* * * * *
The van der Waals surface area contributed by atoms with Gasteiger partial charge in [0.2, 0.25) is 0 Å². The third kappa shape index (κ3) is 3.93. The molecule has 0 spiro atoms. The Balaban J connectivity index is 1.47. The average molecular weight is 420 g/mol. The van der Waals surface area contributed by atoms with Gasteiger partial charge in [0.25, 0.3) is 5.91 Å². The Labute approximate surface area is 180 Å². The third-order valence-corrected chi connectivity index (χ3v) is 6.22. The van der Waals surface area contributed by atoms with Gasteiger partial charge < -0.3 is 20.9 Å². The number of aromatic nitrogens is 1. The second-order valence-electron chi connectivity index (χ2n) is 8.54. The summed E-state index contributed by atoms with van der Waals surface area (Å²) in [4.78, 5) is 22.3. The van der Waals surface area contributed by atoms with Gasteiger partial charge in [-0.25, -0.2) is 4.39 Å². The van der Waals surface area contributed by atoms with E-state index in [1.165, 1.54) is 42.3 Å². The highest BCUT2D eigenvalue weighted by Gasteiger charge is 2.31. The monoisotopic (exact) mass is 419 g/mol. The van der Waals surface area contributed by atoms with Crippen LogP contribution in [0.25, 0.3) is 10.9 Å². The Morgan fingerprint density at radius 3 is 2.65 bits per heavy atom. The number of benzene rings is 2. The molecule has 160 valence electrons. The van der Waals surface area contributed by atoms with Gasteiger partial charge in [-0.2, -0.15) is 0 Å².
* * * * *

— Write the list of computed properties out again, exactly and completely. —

The van der Waals surface area contributed by atoms with Gasteiger partial charge in [0.2, 0.25) is 0 Å². The third kappa shape index (κ3) is 3.93. The molecule has 0 spiro atoms. The Balaban J connectivity index is 1.47. The average molecular weight is 420 g/mol. The van der Waals surface area contributed by atoms with Gasteiger partial charge in [0.25, 0.3) is 5.91 Å². The Labute approximate surface area is 180 Å². The third-order valence-corrected chi connectivity index (χ3v) is 6.22. The van der Waals surface area contributed by atoms with Gasteiger partial charge < -0.3 is 20.9 Å². The number of aromatic nitrogens is 1. The second-order valence-electron chi connectivity index (χ2n) is 8.54. The summed E-state index contributed by atoms with van der Waals surface area (Å²) in [4.78, 5) is 22.3. The van der Waals surface area contributed by atoms with Gasteiger partial charge in [-0.25, -0.2) is 4.39 Å². The van der Waals surface area contributed by atoms with E-state index in [1.165, 1.54) is 42.3 Å². The highest BCUT2D eigenvalue weighted by Gasteiger charge is 2.31. The monoisotopic (exact) mass is 419 g/mol. The van der Waals surface area contributed by atoms with Crippen LogP contribution in [0.25, 0.3) is 10.9 Å². The Morgan fingerprint density at radius 3 is 2.65 bits per heavy atom. The number of benzene rings is 2. The molecule has 160 valence electrons. The van der Waals surface area contributed by atoms with Gasteiger partial charge in [-0.2, -0.15) is 0 Å².